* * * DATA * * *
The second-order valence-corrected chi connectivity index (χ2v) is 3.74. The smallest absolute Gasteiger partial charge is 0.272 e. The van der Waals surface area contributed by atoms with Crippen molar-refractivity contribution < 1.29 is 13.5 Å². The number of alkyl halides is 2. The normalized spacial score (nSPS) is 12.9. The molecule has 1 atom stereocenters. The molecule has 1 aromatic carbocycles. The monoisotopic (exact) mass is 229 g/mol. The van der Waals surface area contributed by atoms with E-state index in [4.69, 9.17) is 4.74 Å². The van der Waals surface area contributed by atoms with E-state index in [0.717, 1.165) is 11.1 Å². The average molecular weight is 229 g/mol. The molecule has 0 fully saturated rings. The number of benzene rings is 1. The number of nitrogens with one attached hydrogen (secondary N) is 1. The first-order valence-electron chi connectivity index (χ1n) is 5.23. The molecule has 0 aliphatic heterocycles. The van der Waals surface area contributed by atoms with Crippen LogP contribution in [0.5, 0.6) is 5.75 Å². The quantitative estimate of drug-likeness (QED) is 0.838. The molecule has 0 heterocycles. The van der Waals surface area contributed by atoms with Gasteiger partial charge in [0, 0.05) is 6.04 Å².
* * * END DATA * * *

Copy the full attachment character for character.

The second-order valence-corrected chi connectivity index (χ2v) is 3.74. The smallest absolute Gasteiger partial charge is 0.272 e. The van der Waals surface area contributed by atoms with Crippen molar-refractivity contribution < 1.29 is 13.5 Å². The number of alkyl halides is 2. The normalized spacial score (nSPS) is 12.9. The molecule has 1 atom stereocenters. The molecule has 1 aromatic carbocycles. The monoisotopic (exact) mass is 229 g/mol. The van der Waals surface area contributed by atoms with E-state index in [4.69, 9.17) is 4.74 Å². The van der Waals surface area contributed by atoms with E-state index in [0.717, 1.165) is 11.1 Å². The average molecular weight is 229 g/mol. The molecule has 0 fully saturated rings. The number of benzene rings is 1. The number of nitrogens with one attached hydrogen (secondary N) is 1. The first-order valence-electron chi connectivity index (χ1n) is 5.23. The molecule has 0 aliphatic heterocycles. The van der Waals surface area contributed by atoms with Crippen LogP contribution in [0.5, 0.6) is 5.75 Å². The quantitative estimate of drug-likeness (QED) is 0.838. The molecule has 0 heterocycles. The van der Waals surface area contributed by atoms with Gasteiger partial charge in [0, 0.05) is 6.04 Å².